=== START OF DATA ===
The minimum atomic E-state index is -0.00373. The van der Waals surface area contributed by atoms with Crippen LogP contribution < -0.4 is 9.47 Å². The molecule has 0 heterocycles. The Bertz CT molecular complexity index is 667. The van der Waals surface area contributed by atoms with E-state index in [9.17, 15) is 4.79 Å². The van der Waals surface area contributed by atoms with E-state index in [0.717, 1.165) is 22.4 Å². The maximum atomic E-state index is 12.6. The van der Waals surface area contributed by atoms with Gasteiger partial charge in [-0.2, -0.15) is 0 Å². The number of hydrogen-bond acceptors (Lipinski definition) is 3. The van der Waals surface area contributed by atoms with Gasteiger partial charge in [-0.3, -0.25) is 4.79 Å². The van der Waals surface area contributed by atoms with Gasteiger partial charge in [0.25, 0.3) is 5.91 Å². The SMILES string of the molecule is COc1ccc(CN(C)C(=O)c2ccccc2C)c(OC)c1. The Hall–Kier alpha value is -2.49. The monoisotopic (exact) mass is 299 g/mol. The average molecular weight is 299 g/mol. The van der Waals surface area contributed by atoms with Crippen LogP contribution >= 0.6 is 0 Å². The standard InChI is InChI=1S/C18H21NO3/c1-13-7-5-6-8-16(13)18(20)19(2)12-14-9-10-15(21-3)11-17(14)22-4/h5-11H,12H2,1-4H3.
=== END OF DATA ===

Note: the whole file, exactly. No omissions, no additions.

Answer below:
The minimum atomic E-state index is -0.00373. The van der Waals surface area contributed by atoms with Crippen LogP contribution < -0.4 is 9.47 Å². The molecule has 0 heterocycles. The Bertz CT molecular complexity index is 667. The van der Waals surface area contributed by atoms with E-state index in [9.17, 15) is 4.79 Å². The van der Waals surface area contributed by atoms with E-state index in [0.717, 1.165) is 22.4 Å². The maximum atomic E-state index is 12.6. The van der Waals surface area contributed by atoms with Gasteiger partial charge in [-0.2, -0.15) is 0 Å². The number of hydrogen-bond acceptors (Lipinski definition) is 3. The van der Waals surface area contributed by atoms with Gasteiger partial charge in [-0.3, -0.25) is 4.79 Å². The van der Waals surface area contributed by atoms with Gasteiger partial charge in [0.25, 0.3) is 5.91 Å². The SMILES string of the molecule is COc1ccc(CN(C)C(=O)c2ccccc2C)c(OC)c1. The Hall–Kier alpha value is -2.49. The monoisotopic (exact) mass is 299 g/mol. The average molecular weight is 299 g/mol. The van der Waals surface area contributed by atoms with Crippen LogP contribution >= 0.6 is 0 Å². The standard InChI is InChI=1S/C18H21NO3/c1-13-7-5-6-8-16(13)18(20)19(2)12-14-9-10-15(21-3)11-17(14)22-4/h5-11H,12H2,1-4H3.